Kennedy on Padres Double-A hitters

Before being named the manager at Double-A San Antonio, Terry Kennedy was in charge of San Diego's hitting prospects with the Missions, including names such as Seth Johnston, Sean Kazmar, Jesus Lopez, Drew Macias, and Brett Dowdy.

Seth Johnston was a streaky hitter for you. What does he need to do to become more consistent?

Terry Kennedy: Streaky is understated. He can go off like he did in that one league where he hit all of the home runs in August. He has a funny swing...it's just different. He is pretty quick, and he generally gets the barrel on the ball, but then he'll get into ruts where he tries to pull too much. He also has to stay in the big part of the field because he's pretty quick and he can pull when he wants.

Sean Kazmar turned around his season after a slow start. Did you make any mechanical changes with him?

Terry Kennedy: It was mechanical, so we talked a little bit. He had worked all winter by going to right field and he was doing well with it. He was getting so tied up on the inner half because he was looking so much right field that we moved him around more toward the middle.

He has a very good pull stroke, but we don't want him to dominate that way because he has a tendency to fly out. So, we kept him up the middle thinking hitting the ball between the second baseman and the shortstop, the biggest hole in the field is up the middle. I think that freed him up a little. It freed up his hips and his body rotation and he just started getting the hang of it and he started going off.

Jesus Lopez hasn't been known for his hitting but did just that with you. What did you see from him?

Terry Kennedy: It's because he came up there with me! No, I'm kidding. What guys find out is that the higher you go, if you can hit at all, they guys are around the strike zone. When you're playing A-ball, even in the Cal league, you're going to run into those guys that are wild as hell and it's hard to strike...the umpires aren't as good, ours weren't great.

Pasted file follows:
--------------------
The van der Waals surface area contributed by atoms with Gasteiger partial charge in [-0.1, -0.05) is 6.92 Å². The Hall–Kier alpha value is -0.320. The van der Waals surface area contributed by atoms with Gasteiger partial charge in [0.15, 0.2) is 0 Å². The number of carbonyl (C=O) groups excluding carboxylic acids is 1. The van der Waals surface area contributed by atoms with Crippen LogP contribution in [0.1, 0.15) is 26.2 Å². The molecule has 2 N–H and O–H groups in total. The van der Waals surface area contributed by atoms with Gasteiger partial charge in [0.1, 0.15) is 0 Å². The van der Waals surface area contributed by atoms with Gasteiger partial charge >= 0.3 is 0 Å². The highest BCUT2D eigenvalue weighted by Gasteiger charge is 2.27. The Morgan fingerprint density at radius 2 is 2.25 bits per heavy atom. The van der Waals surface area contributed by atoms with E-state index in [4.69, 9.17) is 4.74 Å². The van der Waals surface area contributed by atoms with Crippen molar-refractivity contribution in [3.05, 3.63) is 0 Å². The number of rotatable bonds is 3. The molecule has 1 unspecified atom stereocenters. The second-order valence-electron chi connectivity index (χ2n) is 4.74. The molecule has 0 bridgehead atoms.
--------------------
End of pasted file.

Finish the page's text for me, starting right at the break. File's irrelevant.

I noticed one thing mechanically that I helped him with, otherwise, he was aggressive and he was putting the bat on the ball. He had some big hits for us. I was pleased, and I think he was very happy about it. Hopefully, that will continue for him. I think he's strong enough, I think he could be stronger. It was a good deal for him. I think he's got a lot of confidence because of what he did.

Drew Macias performed very well with runners in scoring position this season. What enabled him to be so successful with men on base?

Terry Kennedy: He...he had been in that league before. I think that he finally said, ‘This is my time, I'm going to do this, I'm going to get out of here and never come back.'

I think before May 15th he was hitting .170. If he wouldn't have gotten a little cold the last couple of weeks he would have been hitting over .300. He was very good with men on base. He got better as the year went on against left-handed pitching. He has ironed out his mechanics. He was working every day, he's one of the four or five guys that came every day to do work and it's paid off for him. It's all because of Drew's diligence that he had that success.

You had Brett Dowdy early in the year. What impression did he leave on you before getting promoted?

Terry Kennedy: He can pull the ball. He can pull the ball and it was as good as everybody. He is sort of funny because he had skewed our whole first pitch approach...that first pitch. But, he was very successful with it. Some guys can be. He's got that funny stance that he uses, but it seems to work for him. He hit well for us. He did a good job. I know when he went up there he wasn't getting regular playing time. He suffered but then he finished really strong. He ended up hitting about .280. It's good for him. He's got some defensive skills. You're never too old with that kind of body. They guy's got the kind of body that's going to be forever young. He helped himself.

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